In Uncategorized on 02/16/2018 at 16:15

Judge David Gustafson is sometimes a trifle idiosyncratic in retaining jurisdiction over cases in long-term reporting mode. See my blogpost “He Loves Me Not, He Loves Me,” 12/8/17.

But when he has locked onto jurisdiction in a case, he grapples it with hoops of steel, as a much finer writer than I put it.

So here’s a designated hitter to close out the work-week before the born-again Presidents give us a three-day break, Robert Rose, Docket No. 2060-17, filed 2/16/18.

Back in November last year, Judge Gustafson put Rob and IRS on the 90-day reporting list, and explicitly retained jurisdiction.

But when IRS reported yesterday for the first time on the new regime, IRS’ counsel asked “Respondent requests that Judge Gustafson retains jurisdiction of this case and orders another status report due in May or August 2018.” Order, at p. 1.

It must have been a very long day for that Obliging Jurist, because Judge David Gustafson waxes a wee bit testy, giving IRS a wake-up call.

First, you make motions. Putting requests for judicial intervention in status reports runs the risk of your request being overlooked. Moreover, the Judge can’t stamp the document “Granted” or “Denied” without engaging in busywork.

But ever willing to go the twain, or even the thrain, when a litigant, be the litigant a humble pro se or even the Com’r hisself, asks him to go the mile, Judge Gustafson does it.

“Moreover, in this instance, the request was unnecessary, and no motion was needed. By the Court’s order of November 27, 2017, the undersigned judge had already retained jurisdiction and had already required the filing of periodic status reports (“… and every 90 days thereafter”). However, respondent’s inclusion of the request in his status report makes us suppose that he may have overlooked the requirement of periodic status reports in our prior order and might fail to comply with that requirement unless we issue yet another order.” Order, at p. 2.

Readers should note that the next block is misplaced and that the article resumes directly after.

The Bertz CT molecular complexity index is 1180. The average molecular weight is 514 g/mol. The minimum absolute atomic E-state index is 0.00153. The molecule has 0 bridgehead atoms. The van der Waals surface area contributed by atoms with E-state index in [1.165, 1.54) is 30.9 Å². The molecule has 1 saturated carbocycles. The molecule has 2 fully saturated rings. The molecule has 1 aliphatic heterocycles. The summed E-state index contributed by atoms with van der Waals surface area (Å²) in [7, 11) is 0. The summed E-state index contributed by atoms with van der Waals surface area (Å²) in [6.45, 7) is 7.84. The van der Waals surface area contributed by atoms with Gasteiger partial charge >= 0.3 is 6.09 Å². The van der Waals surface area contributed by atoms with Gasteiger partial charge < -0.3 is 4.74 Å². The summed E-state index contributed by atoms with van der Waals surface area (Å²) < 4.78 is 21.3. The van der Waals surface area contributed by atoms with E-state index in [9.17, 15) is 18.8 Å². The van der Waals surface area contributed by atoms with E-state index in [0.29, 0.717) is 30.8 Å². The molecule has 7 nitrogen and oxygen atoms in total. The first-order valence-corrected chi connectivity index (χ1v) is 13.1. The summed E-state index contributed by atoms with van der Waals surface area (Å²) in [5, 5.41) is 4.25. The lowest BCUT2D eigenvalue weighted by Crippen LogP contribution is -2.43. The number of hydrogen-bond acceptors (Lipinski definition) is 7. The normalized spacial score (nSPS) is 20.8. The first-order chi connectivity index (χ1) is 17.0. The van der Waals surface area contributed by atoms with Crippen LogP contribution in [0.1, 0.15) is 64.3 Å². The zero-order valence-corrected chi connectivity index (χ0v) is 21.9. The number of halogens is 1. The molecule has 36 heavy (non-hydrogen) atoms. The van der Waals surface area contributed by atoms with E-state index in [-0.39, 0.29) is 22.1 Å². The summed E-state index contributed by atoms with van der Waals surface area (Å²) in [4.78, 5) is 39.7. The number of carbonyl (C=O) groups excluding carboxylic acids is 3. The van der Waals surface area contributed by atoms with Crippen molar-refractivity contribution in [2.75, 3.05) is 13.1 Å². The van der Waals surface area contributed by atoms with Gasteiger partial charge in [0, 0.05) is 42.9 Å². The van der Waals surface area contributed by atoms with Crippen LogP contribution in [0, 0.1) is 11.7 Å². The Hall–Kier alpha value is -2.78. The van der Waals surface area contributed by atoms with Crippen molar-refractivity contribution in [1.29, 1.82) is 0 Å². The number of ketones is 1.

Shortening somewhat C. L. Dodgson’s immortal line, Judge Gustafson says “What I tell you two times is true,” and confirms that his above-referred-to order remains in full force and effect.



In Uncategorized on 02/16/2018 at 13:39

We attorneys very often need to send our jackets to the cleaners; organic dry cleaners are good at removing the tire tracks left by the buses under which our clients have thrown us.

Here’s Timothy L. Blixseth, Docket No. 1422-14, filed 2/16/18. Tim’s counsel got IRS to drop Tim’s deficiency from $6 million to $1.3 million, and stipped to entry of decision in that amount.

Tim is unhappy with that. So unhappy is Tim, that he has his counsel move to have Tim relieved of the stip. Counsel claims that the magnitude of his error regarding an NOL Tim claims he had is so great as to shock the conscience.

Well, I don’t know about y’all, but as for me, it doesn’t even rate a Claude Rains Casablanca comment. And it certainly doesn’t for Judge Cohen.

Here’s Tim’s counsel’s story. “As the trial date grew near, most of my attention was focused in preparation for the expected trial in Timothy L. Blixseth v. Commissioner, docket number 24653-12. I did not give the Stipulation of Settled Issues the scrutiny it appropriately required. I glanced at paragraph 10 and believed that the amount that was being disallowed was the amount that was being allowed in that stipulation and that amount disallowed was the amount being allowed in the stipulation as the pass through loss.

“This was a unilateral error on my part. KB of District Counsel’s Office made no representation concerning the numbers and at no time tried to mislead me.” Order, at p. 2.

I will not, of course, name Tim’s counsel here. He’s suffered enough. I can’t think his carrier is particularly happy with his story, either.